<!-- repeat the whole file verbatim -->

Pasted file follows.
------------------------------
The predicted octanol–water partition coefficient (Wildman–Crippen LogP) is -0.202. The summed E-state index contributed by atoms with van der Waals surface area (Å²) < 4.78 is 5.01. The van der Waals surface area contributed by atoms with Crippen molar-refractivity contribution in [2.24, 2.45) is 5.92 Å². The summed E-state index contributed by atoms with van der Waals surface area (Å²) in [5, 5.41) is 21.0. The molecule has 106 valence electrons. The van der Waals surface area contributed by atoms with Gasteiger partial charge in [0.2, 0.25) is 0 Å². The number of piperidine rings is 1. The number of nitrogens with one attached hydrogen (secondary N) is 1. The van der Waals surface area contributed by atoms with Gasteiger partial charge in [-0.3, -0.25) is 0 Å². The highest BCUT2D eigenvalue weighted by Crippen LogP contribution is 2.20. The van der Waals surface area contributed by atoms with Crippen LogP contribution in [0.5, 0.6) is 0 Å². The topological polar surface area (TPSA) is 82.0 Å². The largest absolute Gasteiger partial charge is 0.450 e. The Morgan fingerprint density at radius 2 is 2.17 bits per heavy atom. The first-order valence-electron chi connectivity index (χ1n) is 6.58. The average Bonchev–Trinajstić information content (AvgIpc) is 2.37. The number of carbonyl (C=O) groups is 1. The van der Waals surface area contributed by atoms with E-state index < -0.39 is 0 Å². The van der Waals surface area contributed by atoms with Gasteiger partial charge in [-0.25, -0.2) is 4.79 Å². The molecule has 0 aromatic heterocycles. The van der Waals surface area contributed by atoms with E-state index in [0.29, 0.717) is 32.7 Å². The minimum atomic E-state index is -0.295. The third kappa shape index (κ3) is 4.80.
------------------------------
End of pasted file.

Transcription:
The predicted octanol–water partition coefficient (Wildman–Crippen LogP) is -0.202. The summed E-state index contributed by atoms with van der Waals surface area (Å²) < 4.78 is 5.01. The van der Waals surface area contributed by atoms with Crippen molar-refractivity contribution in [2.24, 2.45) is 5.92 Å². The summed E-state index contributed by atoms with van der Waals surface area (Å²) in [5, 5.41) is 21.0. The molecule has 106 valence electrons. The van der Waals surface area contributed by atoms with Gasteiger partial charge in [0.2, 0.25) is 0 Å². The number of piperidine rings is 1. The number of nitrogens with one attached hydrogen (secondary N) is 1. The van der Waals surface area contributed by atoms with Gasteiger partial charge in [-0.3, -0.25) is 0 Å². The highest BCUT2D eigenvalue weighted by Crippen LogP contribution is 2.20. The van der Waals surface area contributed by atoms with Crippen LogP contribution in [0.5, 0.6) is 0 Å². The topological polar surface area (TPSA) is 82.0 Å². The largest absolute Gasteiger partial charge is 0.450 e. The Morgan fingerprint density at radius 2 is 2.17 bits per heavy atom. The first-order valence-electron chi connectivity index (χ1n) is 6.58. The average Bonchev–Trinajstić information content (AvgIpc) is 2.37. The number of carbonyl (C=O) groups is 1. The van der Waals surface area contributed by atoms with E-state index < -0.39 is 0 Å². The van der Waals surface area contributed by atoms with Gasteiger partial charge in [-0.25, -0.2) is 4.79 Å². The molecule has 0 aromatic heterocycles. The van der Waals surface area contributed by atoms with E-state index in [0.29, 0.717) is 32.7 Å². The minimum atomic E-state index is -0.295. The third kappa shape index (κ3) is 4.80.